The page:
Teaching kids to think (not just program)

8553474140_c50cf08708_cThere’s been a lot of emphasis lately about teaching kids about coding and programming.  There is an entire course on Pluralsight on this topic.  There’s a viral video from Code.org featuring celebrity CEOs, engineers, and even athletes, which opens with the following quote from Steve Jobs:

Everyone in this country should learn how to program a computer…because it teaches you how to think.

School districts around the country have rewritten their mission statements with more orientation towards “technical literacy” or “becoming citizens of a digital world”.  And high tech breeding grounds like MIT have produced tools like Scratch that enable kids to create online, story-based games.

As a developer myself, I find myself often thinking about my six year old and the world in which she exists. She has on-demand access (via Roku) to her favorite movies and shows.  She is drawn to our iPad like a moth to light.  She walks through the grocery store chatting on a pink toy cell phone.  Her world is awash with technology.  It’s all she has ever known.

So when I ponder the question myself of whether or not to teach my kids how to program, I think Steve Jobs got it backwards.  I don’t believe we should encourage programming in order to teach kids to think.  I believe we should teach our kids to think, and let them apply that thinking to programming.  Become a brilliant problem solver, then do it faster with the technology.  The thinking comes first, then the coding, not the other way around.

The problem with a ‘programming first’ approach is that, especially these days, the answers to the problems come way too easily.  We have the internet, for Pete’s sake, which is a repository of other people’s solutions to problems.  Programming first orients the objective around completing the program, rather than placing the proper emphasis on thinking your way through a solution.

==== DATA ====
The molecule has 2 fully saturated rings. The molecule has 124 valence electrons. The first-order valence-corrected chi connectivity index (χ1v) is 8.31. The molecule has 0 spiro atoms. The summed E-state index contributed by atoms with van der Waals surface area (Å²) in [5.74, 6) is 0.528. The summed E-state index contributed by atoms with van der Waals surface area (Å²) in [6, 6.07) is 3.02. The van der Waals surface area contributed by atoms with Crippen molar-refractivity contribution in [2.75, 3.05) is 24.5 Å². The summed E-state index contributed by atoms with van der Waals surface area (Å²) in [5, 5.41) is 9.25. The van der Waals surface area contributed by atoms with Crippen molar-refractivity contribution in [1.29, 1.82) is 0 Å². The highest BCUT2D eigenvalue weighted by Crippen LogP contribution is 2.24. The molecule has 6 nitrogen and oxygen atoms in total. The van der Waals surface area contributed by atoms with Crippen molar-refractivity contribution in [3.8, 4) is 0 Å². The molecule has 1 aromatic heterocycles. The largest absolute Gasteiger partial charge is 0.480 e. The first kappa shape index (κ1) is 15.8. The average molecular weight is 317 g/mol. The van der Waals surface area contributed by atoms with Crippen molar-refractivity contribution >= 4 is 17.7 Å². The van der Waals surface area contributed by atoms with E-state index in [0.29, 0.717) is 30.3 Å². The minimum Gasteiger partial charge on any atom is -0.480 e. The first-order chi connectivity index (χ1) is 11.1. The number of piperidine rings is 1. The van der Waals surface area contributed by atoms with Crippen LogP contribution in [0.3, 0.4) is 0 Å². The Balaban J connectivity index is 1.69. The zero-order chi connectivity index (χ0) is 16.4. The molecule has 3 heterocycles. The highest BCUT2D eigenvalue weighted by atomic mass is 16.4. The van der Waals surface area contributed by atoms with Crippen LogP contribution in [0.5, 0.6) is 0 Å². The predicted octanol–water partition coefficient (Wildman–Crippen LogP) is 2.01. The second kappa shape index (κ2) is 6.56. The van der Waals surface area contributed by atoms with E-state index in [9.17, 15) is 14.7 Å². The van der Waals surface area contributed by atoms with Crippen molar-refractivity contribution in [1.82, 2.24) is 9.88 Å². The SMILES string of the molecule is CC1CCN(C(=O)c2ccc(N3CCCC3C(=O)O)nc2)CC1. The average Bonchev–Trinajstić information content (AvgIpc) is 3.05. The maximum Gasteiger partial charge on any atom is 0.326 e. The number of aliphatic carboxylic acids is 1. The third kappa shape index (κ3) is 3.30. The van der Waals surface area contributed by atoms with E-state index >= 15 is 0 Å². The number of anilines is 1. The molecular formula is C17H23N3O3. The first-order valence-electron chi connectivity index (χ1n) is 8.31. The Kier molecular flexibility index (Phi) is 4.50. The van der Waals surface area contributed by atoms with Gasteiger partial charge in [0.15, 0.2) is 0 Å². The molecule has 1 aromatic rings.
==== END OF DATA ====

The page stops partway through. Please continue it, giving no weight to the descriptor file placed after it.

Here are a few of the practical ways I am trying to encourage problem-based thinking around our house:

1. As much as I can, when I do a home improvement project, I invite the kids to participate.  In this context, we’ve dealt with topics like geometry, electronics, and physics.  I don’t expect them really to remember (at this age) how we used the Pythagorean theorem to check if the raised garden boxes were square, but it exposed them to a method to solve a specific problem.  If you’re really up to it, make them the stars of their own DIY video.

2.  Put problems in the way of them getting what they want.  I am in the process of planning a scavenger hunt to find clues to get the unlock code for the iPad.  If they want to open it up, they have to solve the puzzle.  The hope is that they tie together the motivation of getting what they want with the process of following the clues.

3. Talk to them about what makes the technology they love work.  I am frequently asking them questions about how they think the games they play know how to keep score, or how the episode of the cartoon du jour ends up on the TV.  Their answers will amaze you, and it creates a teachable moment to encourage them to think of their own game or create their own methods.

4. Try to not go to the Internet first when they ask a question. This one is hard, because it is so easy to just use the Google to get a quick answer.  We have lots of books in our home, and as often as I can, I try to point to non-digital sources to satisfy their curiosity.  It helps them learn to look things up, and prevents the addiction of instant gratification from taking hold.

As a parent, part of my challenge is balancing the exposure with the benefit.  We try to limit our kids to a fixed amount of TV or iPad each day, knowing that without this limit, they would undoubtedly consume it morning, noon, and night.  Yet I have to consider what worlds they would explore or create if they had unrestricted time.

Computers and coding changed my life.  They became a passion, a career, a livelihood.    They may or may not do the same for my kids.  But far more critical than them following in my chosen career path, I want them to know how to face tough problems in life, and think their way through them.

Photo credit: http://www.flickr.com/photos/dumfstar/







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